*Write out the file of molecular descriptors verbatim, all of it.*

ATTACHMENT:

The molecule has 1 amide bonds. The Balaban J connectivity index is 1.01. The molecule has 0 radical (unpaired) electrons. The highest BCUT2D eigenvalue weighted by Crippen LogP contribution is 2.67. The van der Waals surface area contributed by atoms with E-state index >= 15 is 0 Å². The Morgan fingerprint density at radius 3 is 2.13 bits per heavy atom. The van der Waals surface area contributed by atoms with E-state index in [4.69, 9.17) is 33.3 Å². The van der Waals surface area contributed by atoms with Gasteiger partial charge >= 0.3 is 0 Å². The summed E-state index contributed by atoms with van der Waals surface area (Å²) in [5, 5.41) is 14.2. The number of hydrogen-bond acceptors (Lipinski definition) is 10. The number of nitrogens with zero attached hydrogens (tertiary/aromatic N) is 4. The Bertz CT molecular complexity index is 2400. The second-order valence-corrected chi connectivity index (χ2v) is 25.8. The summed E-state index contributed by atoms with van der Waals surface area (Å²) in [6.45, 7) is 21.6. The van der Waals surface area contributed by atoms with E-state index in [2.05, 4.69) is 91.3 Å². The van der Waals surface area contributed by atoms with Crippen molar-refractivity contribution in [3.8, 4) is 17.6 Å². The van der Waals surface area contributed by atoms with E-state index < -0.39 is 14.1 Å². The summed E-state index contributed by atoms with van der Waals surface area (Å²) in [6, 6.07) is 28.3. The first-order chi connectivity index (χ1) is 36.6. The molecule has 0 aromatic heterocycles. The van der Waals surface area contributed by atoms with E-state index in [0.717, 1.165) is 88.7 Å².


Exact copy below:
The molecule has 1 amide bonds. The Balaban J connectivity index is 1.01. The molecule has 0 radical (unpaired) electrons. The highest BCUT2D eigenvalue weighted by Crippen LogP contribution is 2.67. The van der Waals surface area contributed by atoms with E-state index >= 15 is 0 Å². The Morgan fingerprint density at radius 3 is 2.13 bits per heavy atom. The van der Waals surface area contributed by atoms with E-state index in [4.69, 9.17) is 33.3 Å². The van der Waals surface area contributed by atoms with Gasteiger partial charge >= 0.3 is 0 Å². The summed E-state index contributed by atoms with van der Waals surface area (Å²) in [5, 5.41) is 14.2. The number of hydrogen-bond acceptors (Lipinski definition) is 10. The number of nitrogens with zero attached hydrogens (tertiary/aromatic N) is 4. The Bertz CT molecular complexity index is 2400. The second-order valence-corrected chi connectivity index (χ2v) is 25.8. The summed E-state index contributed by atoms with van der Waals surface area (Å²) in [6.45, 7) is 21.6. The van der Waals surface area contributed by atoms with E-state index in [2.05, 4.69) is 91.3 Å². The van der Waals surface area contributed by atoms with Crippen molar-refractivity contribution in [3.8, 4) is 17.6 Å². The van der Waals surface area contributed by atoms with E-state index < -0.39 is 14.1 Å². The summed E-state index contributed by atoms with van der Waals surface area (Å²) in [6, 6.07) is 28.3. The first-order chi connectivity index (χ1) is 36.6. The molecule has 0 aromatic heterocycles. The van der Waals surface area contributed by atoms with E-state index in [0.717, 1.165) is 88.7 Å².